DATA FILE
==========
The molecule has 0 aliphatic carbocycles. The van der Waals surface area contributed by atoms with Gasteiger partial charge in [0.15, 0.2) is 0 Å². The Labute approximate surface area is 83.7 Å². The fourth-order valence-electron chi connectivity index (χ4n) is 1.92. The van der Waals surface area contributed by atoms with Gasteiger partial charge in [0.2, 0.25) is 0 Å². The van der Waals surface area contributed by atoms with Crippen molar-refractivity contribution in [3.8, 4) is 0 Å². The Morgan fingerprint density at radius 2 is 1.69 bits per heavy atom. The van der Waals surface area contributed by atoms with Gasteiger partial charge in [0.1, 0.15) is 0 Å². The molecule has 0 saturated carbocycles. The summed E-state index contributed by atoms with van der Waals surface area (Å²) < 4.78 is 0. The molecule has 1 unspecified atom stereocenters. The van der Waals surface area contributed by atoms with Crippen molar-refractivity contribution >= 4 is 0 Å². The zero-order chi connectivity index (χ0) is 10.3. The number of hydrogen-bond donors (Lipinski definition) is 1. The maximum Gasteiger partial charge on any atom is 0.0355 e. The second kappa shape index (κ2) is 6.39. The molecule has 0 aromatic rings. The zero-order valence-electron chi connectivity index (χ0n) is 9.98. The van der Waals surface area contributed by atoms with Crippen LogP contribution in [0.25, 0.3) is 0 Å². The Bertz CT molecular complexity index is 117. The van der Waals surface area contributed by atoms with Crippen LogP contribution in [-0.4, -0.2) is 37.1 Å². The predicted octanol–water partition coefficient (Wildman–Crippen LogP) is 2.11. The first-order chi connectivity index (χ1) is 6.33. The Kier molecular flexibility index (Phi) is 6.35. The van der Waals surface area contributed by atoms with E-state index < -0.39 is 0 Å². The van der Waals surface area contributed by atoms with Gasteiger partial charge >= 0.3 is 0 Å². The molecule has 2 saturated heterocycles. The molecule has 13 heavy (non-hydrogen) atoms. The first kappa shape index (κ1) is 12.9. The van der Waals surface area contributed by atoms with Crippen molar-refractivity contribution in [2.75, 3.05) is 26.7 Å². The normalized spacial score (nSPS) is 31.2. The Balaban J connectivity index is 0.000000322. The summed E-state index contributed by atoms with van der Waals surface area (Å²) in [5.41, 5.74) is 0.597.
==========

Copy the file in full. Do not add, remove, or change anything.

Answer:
The molecule has 0 aliphatic carbocycles. The van der Waals surface area contributed by atoms with Gasteiger partial charge in [0.15, 0.2) is 0 Å². The Labute approximate surface area is 83.7 Å². The fourth-order valence-electron chi connectivity index (χ4n) is 1.92. The van der Waals surface area contributed by atoms with Gasteiger partial charge in [0.2, 0.25) is 0 Å². The van der Waals surface area contributed by atoms with Crippen molar-refractivity contribution in [3.8, 4) is 0 Å². The Morgan fingerprint density at radius 2 is 1.69 bits per heavy atom. The van der Waals surface area contributed by atoms with Gasteiger partial charge in [0.1, 0.15) is 0 Å². The molecule has 0 saturated carbocycles. The summed E-state index contributed by atoms with van der Waals surface area (Å²) < 4.78 is 0. The molecule has 1 unspecified atom stereocenters. The van der Waals surface area contributed by atoms with Crippen molar-refractivity contribution >= 4 is 0 Å². The zero-order chi connectivity index (χ0) is 10.3. The number of hydrogen-bond donors (Lipinski definition) is 1. The maximum Gasteiger partial charge on any atom is 0.0355 e. The second kappa shape index (κ2) is 6.39. The molecule has 0 aromatic rings. The zero-order valence-electron chi connectivity index (χ0n) is 9.98. The van der Waals surface area contributed by atoms with Crippen LogP contribution in [0.25, 0.3) is 0 Å². The Bertz CT molecular complexity index is 117. The van der Waals surface area contributed by atoms with Crippen LogP contribution in [-0.4, -0.2) is 37.1 Å². The predicted octanol–water partition coefficient (Wildman–Crippen LogP) is 2.11. The first-order chi connectivity index (χ1) is 6.33. The Kier molecular flexibility index (Phi) is 6.35. The van der Waals surface area contributed by atoms with E-state index < -0.39 is 0 Å². The van der Waals surface area contributed by atoms with Gasteiger partial charge >= 0.3 is 0 Å². The molecule has 2 saturated heterocycles. The molecule has 13 heavy (non-hydrogen) atoms. The first kappa shape index (κ1) is 12.9. The van der Waals surface area contributed by atoms with Crippen molar-refractivity contribution in [2.75, 3.05) is 26.7 Å². The normalized spacial score (nSPS) is 31.2. The Balaban J connectivity index is 0.000000322. The summed E-state index contributed by atoms with van der Waals surface area (Å²) in [5.41, 5.74) is 0.597.